The southern part called Judea, where Jerusalem and Bethlehem was located, went to Herod Archelaus. 

AD

All years after this point are AD

Before

6

Joseph, Mary, and Jesus returned to Nazareth instead of moving to Bethlehem

6

Archelaus was removed from power because he was so brutal

6 and after

The Romans did not choose another of Herod’s descendants to control Judea (southern Israel) but instead appointed Roman governors

8

Jesus lost in Jerusalem at age 12; Joseph and Mary found him in the Temple; possible Bar Mitzvah

8-27

Jesus probably worked as a carpenter

26-36

The Roman governor in charge of southern Israel was Pilate

27

Jesus baptized by John the Baptist

27-30

Jesus traveled in Israel and preached, taught, and performed miracles

30

1.  Jesus was crucified under the Roman governor Pilate, raises from the dead three days later and ascends out of sight about a month-and-a-half later

2.  The Apostles return to Jerusalem and pick a replacement for Judas

3.  Day of Pentecost

4.  Over 3000 people become Christian

5.  Christianity spreads outside of Israel

30-50

Peter was the leader of the Christian movement

33

Paul became a Christian

48-50

Paul went on his First Missionary Trip

50

Council of Jerusalem

51-90

We do not know what John did during this time period

50-55

Paul went on his Second Missionary Trip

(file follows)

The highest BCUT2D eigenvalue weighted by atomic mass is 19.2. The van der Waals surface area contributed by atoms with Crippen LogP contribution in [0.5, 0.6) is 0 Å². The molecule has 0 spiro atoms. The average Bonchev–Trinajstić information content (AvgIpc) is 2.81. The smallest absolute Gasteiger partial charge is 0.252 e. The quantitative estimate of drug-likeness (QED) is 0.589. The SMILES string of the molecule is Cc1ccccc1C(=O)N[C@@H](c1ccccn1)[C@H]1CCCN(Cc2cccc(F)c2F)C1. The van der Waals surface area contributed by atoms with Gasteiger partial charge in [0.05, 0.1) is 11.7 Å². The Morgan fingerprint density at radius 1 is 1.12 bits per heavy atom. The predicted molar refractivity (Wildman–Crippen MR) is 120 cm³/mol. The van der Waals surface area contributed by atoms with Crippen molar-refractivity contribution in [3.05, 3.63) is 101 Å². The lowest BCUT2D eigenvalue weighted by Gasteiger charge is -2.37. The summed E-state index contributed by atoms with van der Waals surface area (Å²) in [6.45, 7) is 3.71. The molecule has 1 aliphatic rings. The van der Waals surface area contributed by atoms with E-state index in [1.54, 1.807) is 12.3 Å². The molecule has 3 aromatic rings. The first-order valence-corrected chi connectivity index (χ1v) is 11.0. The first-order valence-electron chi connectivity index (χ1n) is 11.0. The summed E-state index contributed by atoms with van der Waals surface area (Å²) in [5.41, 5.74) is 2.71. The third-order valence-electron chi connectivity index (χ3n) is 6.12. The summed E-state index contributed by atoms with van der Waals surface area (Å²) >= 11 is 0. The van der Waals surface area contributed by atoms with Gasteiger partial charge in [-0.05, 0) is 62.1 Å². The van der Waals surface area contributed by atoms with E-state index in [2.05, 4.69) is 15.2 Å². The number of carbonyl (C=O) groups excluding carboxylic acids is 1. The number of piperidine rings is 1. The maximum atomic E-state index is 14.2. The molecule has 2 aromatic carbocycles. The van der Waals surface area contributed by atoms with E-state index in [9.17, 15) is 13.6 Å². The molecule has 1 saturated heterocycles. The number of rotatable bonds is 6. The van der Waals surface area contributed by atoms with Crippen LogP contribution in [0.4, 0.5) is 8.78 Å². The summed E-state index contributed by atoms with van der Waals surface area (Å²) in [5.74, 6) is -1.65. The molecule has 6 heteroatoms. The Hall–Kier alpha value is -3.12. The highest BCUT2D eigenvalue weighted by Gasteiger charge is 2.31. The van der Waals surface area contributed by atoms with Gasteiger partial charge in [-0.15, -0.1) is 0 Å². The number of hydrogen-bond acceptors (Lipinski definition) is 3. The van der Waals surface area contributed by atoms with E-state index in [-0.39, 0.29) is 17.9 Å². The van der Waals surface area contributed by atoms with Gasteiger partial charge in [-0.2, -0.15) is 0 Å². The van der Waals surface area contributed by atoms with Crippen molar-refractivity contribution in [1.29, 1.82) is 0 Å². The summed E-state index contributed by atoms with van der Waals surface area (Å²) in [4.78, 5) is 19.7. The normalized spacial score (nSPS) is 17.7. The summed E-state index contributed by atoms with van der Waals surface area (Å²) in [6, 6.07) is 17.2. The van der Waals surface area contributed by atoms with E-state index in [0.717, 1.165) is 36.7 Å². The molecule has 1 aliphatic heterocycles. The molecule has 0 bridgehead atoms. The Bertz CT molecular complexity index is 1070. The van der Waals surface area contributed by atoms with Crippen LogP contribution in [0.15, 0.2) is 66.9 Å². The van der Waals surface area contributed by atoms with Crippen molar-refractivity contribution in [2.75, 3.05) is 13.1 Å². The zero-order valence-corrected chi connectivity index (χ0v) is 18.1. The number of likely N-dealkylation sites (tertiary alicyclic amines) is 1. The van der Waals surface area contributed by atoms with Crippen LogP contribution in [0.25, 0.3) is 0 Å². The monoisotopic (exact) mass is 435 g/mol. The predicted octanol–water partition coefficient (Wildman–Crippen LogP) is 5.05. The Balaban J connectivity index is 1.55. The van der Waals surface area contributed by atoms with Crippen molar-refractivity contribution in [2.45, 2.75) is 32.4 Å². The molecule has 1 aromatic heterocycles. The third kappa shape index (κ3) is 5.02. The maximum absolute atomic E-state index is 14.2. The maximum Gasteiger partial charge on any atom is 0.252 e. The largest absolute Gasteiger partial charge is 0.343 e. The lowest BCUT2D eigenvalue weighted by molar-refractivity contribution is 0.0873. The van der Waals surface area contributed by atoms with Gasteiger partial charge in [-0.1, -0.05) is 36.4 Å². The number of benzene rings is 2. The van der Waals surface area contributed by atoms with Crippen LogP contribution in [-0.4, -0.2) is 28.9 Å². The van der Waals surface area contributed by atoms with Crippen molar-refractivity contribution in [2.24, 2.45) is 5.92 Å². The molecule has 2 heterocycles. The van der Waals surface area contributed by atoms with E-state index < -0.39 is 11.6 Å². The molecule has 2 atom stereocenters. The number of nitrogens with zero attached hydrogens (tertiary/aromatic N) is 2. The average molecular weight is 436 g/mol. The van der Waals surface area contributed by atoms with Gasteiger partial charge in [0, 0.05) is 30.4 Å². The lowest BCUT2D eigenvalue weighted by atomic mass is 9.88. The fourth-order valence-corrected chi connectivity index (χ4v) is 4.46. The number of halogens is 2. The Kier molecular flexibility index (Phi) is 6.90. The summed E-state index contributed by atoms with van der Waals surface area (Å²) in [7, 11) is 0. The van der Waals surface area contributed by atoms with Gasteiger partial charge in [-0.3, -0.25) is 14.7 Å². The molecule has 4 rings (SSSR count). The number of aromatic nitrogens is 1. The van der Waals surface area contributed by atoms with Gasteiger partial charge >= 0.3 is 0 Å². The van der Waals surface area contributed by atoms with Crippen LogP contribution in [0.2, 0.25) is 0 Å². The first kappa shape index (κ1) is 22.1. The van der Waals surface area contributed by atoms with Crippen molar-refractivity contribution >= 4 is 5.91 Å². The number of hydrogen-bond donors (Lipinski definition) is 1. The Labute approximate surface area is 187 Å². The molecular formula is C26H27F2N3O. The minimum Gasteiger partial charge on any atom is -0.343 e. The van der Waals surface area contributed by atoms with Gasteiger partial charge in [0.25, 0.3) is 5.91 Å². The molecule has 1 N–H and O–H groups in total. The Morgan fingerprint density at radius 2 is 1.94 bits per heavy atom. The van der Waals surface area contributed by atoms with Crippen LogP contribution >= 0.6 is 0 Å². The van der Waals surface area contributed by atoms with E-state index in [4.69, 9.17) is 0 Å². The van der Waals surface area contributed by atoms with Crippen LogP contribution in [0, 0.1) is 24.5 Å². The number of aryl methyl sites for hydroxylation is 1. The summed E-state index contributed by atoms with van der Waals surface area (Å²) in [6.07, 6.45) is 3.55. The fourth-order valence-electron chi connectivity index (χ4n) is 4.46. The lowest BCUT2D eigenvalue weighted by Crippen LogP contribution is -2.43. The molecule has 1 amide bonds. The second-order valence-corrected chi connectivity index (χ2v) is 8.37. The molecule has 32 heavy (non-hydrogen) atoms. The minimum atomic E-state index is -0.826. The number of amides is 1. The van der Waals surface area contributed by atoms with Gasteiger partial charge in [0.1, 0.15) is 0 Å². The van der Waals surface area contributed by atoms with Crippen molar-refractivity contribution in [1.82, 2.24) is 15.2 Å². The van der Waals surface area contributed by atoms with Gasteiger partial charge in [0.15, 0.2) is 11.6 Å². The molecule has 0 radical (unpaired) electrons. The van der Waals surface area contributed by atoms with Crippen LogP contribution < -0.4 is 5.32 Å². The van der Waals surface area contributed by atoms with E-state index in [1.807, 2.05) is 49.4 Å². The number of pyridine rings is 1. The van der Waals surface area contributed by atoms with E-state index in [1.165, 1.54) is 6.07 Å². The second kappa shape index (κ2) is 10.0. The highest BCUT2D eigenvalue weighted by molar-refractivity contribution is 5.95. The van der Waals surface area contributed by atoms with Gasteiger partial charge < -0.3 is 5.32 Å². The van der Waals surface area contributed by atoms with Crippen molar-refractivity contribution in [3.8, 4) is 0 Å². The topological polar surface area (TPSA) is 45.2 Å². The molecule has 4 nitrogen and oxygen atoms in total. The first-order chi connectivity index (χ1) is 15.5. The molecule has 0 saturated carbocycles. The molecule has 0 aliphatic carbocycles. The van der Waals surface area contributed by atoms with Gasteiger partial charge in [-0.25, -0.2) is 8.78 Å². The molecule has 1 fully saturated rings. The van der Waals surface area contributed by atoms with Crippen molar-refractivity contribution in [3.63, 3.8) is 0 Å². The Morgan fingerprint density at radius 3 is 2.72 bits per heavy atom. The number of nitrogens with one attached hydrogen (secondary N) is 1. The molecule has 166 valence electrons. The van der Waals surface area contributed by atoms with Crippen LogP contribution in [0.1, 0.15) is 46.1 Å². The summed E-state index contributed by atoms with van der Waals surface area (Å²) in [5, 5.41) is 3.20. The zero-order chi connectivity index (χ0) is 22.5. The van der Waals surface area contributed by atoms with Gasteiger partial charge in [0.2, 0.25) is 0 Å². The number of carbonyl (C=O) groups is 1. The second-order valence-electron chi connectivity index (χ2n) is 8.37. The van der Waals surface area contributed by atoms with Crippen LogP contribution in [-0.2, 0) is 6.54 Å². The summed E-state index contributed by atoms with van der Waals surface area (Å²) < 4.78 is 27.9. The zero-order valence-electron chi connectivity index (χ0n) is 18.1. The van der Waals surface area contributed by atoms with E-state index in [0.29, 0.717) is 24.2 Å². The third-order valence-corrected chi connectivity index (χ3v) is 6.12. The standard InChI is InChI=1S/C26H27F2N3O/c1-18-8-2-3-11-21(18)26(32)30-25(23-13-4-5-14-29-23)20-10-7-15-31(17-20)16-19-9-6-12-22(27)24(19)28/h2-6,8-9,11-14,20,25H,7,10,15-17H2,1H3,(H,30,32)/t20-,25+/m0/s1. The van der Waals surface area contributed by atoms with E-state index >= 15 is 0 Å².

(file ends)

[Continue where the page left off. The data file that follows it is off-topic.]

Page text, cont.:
·         Paul wrote Galatians, I Thessalonians, and II Thessalonians

54-68

Nero was Roman emperor

55-60

Paul went on his Third Missionary Trip

·         Paul wrote Romans, and I & II Corinthians

60-62

Paul arrested in Jerusalem, taken to Rome, and lived under house arrest

·         Paul wrote Ephesians, Philippians, Colossians and Philemon

63

Paul released from prison and travelled; he may have gone to Spain

  • Paul wrote I Timothy and Titus

64

Fire in Rome.  The emperor Nero blamed, persecuted, and killed many Christians.  This was the first Roman persecution of Christians. 

65

1.  Paul back in Rome

2.  Paul wrote II Timothy

3.  Peter and Paul martyred around this year in Rome

66

Some of the Jews got tired of the Roman rule and killed many Roman soldiers.  They thus took back the land of Israel for the Jews.

66-70

The Romans counter-attacked.  The Romans lost one battle, but won the war.

68

Mark written around this year

70

The Romans captured Jerusalem and burned the Temple. 

80

Matthew and Luke written around this year

81-96

Domitian is Roman emperor

90

John and Acts written around this year

95

1.  Persecution of Christians

2.  John was placed on the island of Patmos as a prisoner of Domitian

96

1.  Domitian died

2.  John was probably released from Patmos; he probably traveled to Ephesus where he stayed for the rest of his life

100

John died

367

First listing of the 27 books in a letter written by an Egyptian bishop

390s

Two councils “closed” the NT canon to those 27 books

1200s

NT divided into chapters

1500s

NT divided into verses

 

 

©2016 Mark Nickens All Rights Reserved

 

Questions/comments, contact Mark at marknickens@gmail.com